So asks Merryn Somerset Webb (www.moneyweek.com) in an article* which Lorimer Wilson, editor of www.munKNEE.com (Your Key to Making Money!), has further edited ([ ]), abridged (…) and reformatted below for the sake of clarity and brevity to ensure a fast and easy read. The author’s views and conclusions are unaltered and no personal comments have been included to maintain the integrity of the original article. Please note that this paragraph must be included in any article re-posting to avoid copyright infringement.
Webb goes on to explain, in part:
All sorts of reasons…
- Panic begins [and] traders deleverage in a flight to liquidity (cash and the US dollar in particular) and everything gets hammered in the process. In 2008 this effect on gold (it fell 30%) was pretty temporary.
- When traders get margin calls (i.e. they have to stump up extra cash as collateral for some of their trading positions), they tend to raise the cash by selling profitable positions rather than non-profitable ones (who wants to book a loss?). Gold has had an amazing run so far this year so it makes sense for panicking people to take their profits on it in a hurry. The selling of winning positions like this says SocGen is “indicative of the stress the market is under.”
- Then there are exchange traded funds (ETFs). The sudden market understanding of the risks the global economy faces means that all the industrial metals have fallen fast (platinum, palladium, copper etc). These metals are often traded in packages or indices along with gold. So when they are sold the gold price falls along with them.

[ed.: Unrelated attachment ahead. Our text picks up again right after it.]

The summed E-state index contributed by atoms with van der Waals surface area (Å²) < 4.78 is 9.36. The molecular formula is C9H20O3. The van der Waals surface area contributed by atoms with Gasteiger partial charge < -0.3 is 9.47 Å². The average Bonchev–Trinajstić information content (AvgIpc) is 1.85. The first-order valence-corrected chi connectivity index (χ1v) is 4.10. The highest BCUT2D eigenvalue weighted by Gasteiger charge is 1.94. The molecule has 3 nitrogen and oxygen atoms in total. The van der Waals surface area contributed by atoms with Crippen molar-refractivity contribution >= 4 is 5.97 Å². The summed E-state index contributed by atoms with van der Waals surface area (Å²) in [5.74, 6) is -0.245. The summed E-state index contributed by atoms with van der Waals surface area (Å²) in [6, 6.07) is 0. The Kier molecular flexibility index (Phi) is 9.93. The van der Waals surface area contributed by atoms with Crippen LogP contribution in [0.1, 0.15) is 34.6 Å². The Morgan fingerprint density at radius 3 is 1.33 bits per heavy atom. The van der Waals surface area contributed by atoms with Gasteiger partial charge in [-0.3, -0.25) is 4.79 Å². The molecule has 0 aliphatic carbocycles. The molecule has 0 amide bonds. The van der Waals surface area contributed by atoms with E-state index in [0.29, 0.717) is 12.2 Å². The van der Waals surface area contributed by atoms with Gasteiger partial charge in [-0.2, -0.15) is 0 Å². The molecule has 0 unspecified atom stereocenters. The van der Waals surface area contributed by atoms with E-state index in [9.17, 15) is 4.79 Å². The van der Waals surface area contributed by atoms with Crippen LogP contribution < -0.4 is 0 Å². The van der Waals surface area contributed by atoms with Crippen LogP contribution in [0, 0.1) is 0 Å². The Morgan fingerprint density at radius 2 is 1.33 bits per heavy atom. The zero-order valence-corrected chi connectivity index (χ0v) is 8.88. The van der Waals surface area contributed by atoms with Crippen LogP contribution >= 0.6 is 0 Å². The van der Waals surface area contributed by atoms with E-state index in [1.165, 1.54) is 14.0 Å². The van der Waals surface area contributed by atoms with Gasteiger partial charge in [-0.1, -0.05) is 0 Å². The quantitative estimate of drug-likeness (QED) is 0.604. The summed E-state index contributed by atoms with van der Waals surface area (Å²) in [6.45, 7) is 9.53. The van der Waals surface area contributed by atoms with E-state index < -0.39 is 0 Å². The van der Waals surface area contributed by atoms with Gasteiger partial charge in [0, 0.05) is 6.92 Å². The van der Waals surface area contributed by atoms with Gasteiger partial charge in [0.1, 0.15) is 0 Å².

The fact is that while it would be nice if gold always went up in a crisis, short term it can get just as burnt as everything else, just as in 2008.
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So what next?…I am still a happy holder of gold…The only thing that could really mean that it was all over for gold would be a long period of deflation in the west and, while I’m sympathetic to the arguments for that, I am not convinced of them. Bernanke might not have turned the printing presses in the U.S. on last week (we got Operation Twist instead) but I bet he still has them primed and ready to go. The same goes for the Bank of England and the ECB.
In last week’s MoneyWeek, we quoted James Grant as saying that the price of gold was a function of the market’s trust in central banks to protect the value of our currencies. “It is one divided by T where T stands for trust and trust is a shrinking number and will continue to shrink.” I can’t see how that has changed since last week.
“We overshot on the upside when [gold] went over $1,900.We’re now close to bottoming at $1,500, and if that doesn’t hold it could bottom to between $1,100-$1,200.”
A few weeks ago (August 31st) I wrote about how gold was starting to top and that everyone should expect a very sharp drop to the low $1600 area… [and] only three days later gold topped and it has not stopped falling since. At that time [however]…gold was still building the top pattern so I could not say how long a recovering would likely take nor did I know exactly when to re-enter a long position but now that we have seen how gold arrived at my target price I can form a new forecast. Words: 1078